In little more than a decade, Instagram has gone from being an entertaining distraction to a fully integrated part of nearly every aspect of daily life. Hong Kong social-media standouts Charles Lam, Pony Pong, Maggie Stadelmann, Ellie Furuya and Kenji Wong speak to Natasha Gillespie-Wong about their interpretations of influencing, the causes they’re passionate about and what they’re hoping to do next
Charles Lam – aka @char1es – is known for his chic outfits, colourful food photos and the latest high-end must-have items. Beyond Instagram, he’s a digital-content specialist and creative director at C1 Production, his eponymous production company.
As quickly as social media has insinuated itself into politics, the workplace, home life and elsewhere, it continues to evolve at lightning speed, making it tricky to predict which way it will morph next. This is something Lam has struggled with in the past.
“Before starting my YouTube channel, I had a period of time thinking that I had failed, even though in reality I was quite successful,” he says. “Others’ perceptions of me were that I was very pretentious or a very cool person, but if you know me you know I’m actually quite easy-going and fun. It made me think of myself in that way.”
Breaking out of that mindset during the lockdowns of 2020, Lam reinvented himself. Taking the time away from travel to reflect on himself and his goals, he found inspiration in even the smallest of things. “I’m very sensitive to the things around me,” he says. “Even a raindrop could trigger some ideas from me – looking at how it falls, the impact it has.”
On his inspirations, Lam says, “The letter C. I’m Charles and my YouTube name is Prince Charles. Things I love are creativity, coffee and C1 Production as well.” Lam opened C1 as an outlet for his content outside the bounds of a particular aesthetic.
“Sex and the City opened my mind about fashion and of the cosmopolitan world,” he says. “And Carrie [Bradshaw] is a C also. It’s meant to be.”
Starting his YouTube channel was likewise an opportunity for Lam to present a different side of himself to the audience. “It was quite risky because there were people telling me, ‘Your image is high fashion, very polished. If you do something down-to-earth, your image will change.’”
But for Lam, that was exactly what he needed. Being seen as a person, rather than a product for consumption, Lam found his stride and consequently found an entirely new audience.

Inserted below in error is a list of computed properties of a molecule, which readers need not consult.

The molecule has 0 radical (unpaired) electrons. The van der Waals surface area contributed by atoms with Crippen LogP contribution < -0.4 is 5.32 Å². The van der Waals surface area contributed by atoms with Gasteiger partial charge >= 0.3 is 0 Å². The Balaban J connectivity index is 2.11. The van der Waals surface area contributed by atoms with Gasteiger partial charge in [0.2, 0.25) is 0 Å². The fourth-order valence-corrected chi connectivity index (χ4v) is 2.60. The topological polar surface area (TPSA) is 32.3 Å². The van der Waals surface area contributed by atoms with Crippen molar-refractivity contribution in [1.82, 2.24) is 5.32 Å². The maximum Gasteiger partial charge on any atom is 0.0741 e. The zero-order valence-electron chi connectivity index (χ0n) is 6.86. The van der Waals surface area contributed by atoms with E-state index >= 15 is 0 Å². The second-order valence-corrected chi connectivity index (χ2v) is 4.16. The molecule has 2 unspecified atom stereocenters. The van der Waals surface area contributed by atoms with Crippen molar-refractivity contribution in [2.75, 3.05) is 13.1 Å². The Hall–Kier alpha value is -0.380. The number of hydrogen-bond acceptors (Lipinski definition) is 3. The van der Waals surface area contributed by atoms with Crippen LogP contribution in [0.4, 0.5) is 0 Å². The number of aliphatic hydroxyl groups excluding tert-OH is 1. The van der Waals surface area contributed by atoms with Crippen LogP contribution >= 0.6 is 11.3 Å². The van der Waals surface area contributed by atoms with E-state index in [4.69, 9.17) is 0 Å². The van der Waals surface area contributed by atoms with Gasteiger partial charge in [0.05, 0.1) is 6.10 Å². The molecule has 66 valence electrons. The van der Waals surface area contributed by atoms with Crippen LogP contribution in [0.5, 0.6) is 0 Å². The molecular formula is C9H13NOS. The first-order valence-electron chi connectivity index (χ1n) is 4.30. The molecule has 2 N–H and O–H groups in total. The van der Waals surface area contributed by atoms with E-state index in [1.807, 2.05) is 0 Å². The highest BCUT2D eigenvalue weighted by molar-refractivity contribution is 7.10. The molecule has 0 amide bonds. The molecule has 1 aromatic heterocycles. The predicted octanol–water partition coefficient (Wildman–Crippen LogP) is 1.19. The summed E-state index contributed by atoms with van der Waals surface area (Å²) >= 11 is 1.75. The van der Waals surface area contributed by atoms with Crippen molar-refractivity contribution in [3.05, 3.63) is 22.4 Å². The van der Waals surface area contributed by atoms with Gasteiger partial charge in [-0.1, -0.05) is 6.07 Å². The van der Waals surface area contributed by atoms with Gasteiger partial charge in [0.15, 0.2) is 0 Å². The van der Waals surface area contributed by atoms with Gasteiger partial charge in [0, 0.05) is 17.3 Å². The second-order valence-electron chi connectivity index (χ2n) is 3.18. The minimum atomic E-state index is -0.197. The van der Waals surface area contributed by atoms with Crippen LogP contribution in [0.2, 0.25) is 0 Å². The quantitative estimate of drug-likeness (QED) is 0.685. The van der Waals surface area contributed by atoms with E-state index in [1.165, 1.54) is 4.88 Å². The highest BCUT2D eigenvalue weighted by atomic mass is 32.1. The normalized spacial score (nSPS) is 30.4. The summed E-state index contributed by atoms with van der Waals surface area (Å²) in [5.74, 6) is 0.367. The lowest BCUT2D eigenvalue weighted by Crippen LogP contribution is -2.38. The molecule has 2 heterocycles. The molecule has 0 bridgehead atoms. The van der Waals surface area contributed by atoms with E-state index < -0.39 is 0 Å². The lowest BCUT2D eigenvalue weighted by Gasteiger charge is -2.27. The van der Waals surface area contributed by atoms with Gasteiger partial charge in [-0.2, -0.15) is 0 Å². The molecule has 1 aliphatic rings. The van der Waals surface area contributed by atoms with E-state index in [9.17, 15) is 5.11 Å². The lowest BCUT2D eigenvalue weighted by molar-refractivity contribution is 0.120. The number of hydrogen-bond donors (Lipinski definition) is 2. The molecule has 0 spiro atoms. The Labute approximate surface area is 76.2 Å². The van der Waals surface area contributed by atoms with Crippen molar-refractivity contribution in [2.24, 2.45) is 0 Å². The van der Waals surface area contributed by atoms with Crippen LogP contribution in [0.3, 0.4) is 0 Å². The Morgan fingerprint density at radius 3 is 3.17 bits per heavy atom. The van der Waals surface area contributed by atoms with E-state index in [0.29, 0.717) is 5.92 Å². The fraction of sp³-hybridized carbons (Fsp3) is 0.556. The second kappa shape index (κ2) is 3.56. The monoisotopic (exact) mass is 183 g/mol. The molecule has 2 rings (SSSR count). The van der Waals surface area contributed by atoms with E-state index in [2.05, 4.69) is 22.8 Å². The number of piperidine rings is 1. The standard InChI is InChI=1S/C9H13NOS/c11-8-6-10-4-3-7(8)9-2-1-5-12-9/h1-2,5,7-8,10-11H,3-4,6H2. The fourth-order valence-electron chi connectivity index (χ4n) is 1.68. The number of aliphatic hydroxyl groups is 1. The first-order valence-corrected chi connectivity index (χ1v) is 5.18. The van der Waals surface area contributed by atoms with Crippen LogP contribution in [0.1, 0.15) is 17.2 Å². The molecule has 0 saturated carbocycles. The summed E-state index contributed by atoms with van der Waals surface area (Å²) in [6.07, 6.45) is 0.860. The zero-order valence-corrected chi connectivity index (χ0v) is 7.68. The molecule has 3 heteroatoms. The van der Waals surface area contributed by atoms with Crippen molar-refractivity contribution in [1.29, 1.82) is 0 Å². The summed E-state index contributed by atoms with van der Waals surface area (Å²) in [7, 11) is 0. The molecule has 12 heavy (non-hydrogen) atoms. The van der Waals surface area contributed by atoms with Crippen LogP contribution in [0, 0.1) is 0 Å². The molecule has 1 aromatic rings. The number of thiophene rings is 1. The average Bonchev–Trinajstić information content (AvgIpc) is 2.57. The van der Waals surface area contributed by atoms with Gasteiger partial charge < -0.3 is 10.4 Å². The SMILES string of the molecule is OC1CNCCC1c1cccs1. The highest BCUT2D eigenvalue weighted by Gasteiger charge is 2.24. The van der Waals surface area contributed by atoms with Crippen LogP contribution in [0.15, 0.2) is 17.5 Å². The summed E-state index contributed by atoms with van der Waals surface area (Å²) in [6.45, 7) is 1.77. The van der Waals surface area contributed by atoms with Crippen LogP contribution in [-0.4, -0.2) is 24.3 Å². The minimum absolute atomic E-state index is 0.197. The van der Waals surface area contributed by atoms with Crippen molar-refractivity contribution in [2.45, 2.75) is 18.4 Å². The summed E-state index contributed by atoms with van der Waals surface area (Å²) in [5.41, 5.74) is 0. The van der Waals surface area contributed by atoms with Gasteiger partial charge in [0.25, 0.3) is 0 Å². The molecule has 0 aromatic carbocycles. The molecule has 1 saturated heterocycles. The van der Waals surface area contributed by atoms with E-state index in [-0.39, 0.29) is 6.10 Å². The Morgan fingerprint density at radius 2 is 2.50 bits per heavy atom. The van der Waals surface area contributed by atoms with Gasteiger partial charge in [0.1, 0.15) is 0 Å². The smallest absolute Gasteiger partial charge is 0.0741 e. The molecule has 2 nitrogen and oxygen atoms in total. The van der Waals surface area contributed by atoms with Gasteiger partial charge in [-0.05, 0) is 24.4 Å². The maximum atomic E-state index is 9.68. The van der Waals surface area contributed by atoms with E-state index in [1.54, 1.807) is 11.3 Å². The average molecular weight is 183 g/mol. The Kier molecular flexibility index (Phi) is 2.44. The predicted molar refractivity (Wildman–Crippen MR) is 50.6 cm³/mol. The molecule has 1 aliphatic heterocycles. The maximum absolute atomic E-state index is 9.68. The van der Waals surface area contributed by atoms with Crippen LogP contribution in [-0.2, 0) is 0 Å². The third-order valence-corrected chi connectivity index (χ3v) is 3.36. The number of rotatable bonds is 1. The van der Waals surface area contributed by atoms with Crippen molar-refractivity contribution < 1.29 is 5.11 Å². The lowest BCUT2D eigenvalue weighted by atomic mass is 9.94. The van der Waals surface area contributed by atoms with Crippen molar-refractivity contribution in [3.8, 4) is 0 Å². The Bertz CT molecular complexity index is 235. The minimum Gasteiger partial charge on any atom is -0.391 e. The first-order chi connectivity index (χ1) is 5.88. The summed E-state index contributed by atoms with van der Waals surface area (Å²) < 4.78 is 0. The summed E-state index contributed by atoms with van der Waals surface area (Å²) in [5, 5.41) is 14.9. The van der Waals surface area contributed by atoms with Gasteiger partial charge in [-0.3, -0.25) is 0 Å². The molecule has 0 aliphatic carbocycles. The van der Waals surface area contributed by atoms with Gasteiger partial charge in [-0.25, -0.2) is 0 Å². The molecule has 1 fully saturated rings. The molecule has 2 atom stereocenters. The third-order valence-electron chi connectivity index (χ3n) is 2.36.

Citing Harry Styles as his style icon, Lam appreciates the openness and soft masculinity Styles displays. “Next time put me in a dress,” he says, laughing. “One of my biggest limitations has been myself, always thinking inside the box. So I think always pushing beyond expectations is important.”
A former dancer and choreographer, Pony Pong has been making waves in the beauty industry with her influencing prowess. The beauty guru, model, photographer and YouTube personality has already been tapped for collaborations with NARS, Chanel Beauty and Dior Beauty.
One of the major upsides to social media is that the Internet is vast and social-media platforms serve as tiny corners of the universe where communities are built and relationships are fostered. “In the past, I wanted to open a dance studio but then I stopped,” Pong says. “I think if the Internet had been what it is now, then maybe I would have.”
Pong’s shy demeanour is nowhere to be seen as soon as she sets foot on set. A seasoned pro in front of the camera, she looks every inch the professional. It’s little wonder why she has accrued 305,000 followers on Instagram.
On the complexities – and opportunities – of the social-media landscape, Pong appears nonchalant. “Influence itself is not all that important to me,” she says. “Just feel yourself and do yourself – it’s just showing what you like. It’s really not that complicated.”
For Pong, the Internet is a place of learning and incorporating old loves into her new life. “My husband listens to podcasts and reads, but I watch videos every day. Stupid stuff, smart stuff, anything, it all inspires me.” There are, however, two constants in Pong’s life: “family is first place, always,” and then hip-hop.
“Hip-hop was my first love when it came to music. When it comes to the backtrack of my YouTube videos I always pick a more hip-hip-style song, with a faster beat.”
Choice of song isn’t the only thing hip-hop music has influenced for Pong. “My style has changed over time,” she says. “My first job was as a hip-hop dance instructor so I wore brighter, more out-there clothes. Now it’s a bit calmer.”
Inspired by Kim Kardashian’s penchant for neutrals, Pong now favours a more muted colour palette. “I would love to sleep inside Kim’s closet, there’s definitely enough space,” she says with a laugh.
A self-proclaimed overthinker, Pong’s biggest obstacle is, in fact, herself. “I need to think less and just do it,” she says. “My husband always says that to me.”
Swiss-Chinese model and accessories designer Maggie Stadelmann is constantly experimenting with her personal style in both fashion and beauty, landing partnerships with brands like Chanel Beauty and Kilian Paris.
Paris, it seems, is the source of Stadelmann’s inspiration. Given the opportunity to time travel, she would explore the French capital sometime in the future. “I love Paris,” she says. “The atmosphere, the environment, the food, the people, the whole place is like an art piece. I want to see how much more creative they can be.”
Studying fashion and textiles at the University of Arts London was a dream come true for Stadelmann, despite her mother disapproving of her chosen field.
During the course of her degree, however, she struggled to pursue her passions out of fear of failure. “[At university] I was worried about my performance rather than just going for it,” she says. “I’m the kind of student who does what they are told, rather than doing what they think is right. I would change that if I could go back.”
Creativity to Stadelmann means “the freedom to do anything. Fashion, art, painting or something small such as manicure or make-up.” Stadelmann regrets not pursuing everything in her youth, but is now on a mission to spread joy through her creations.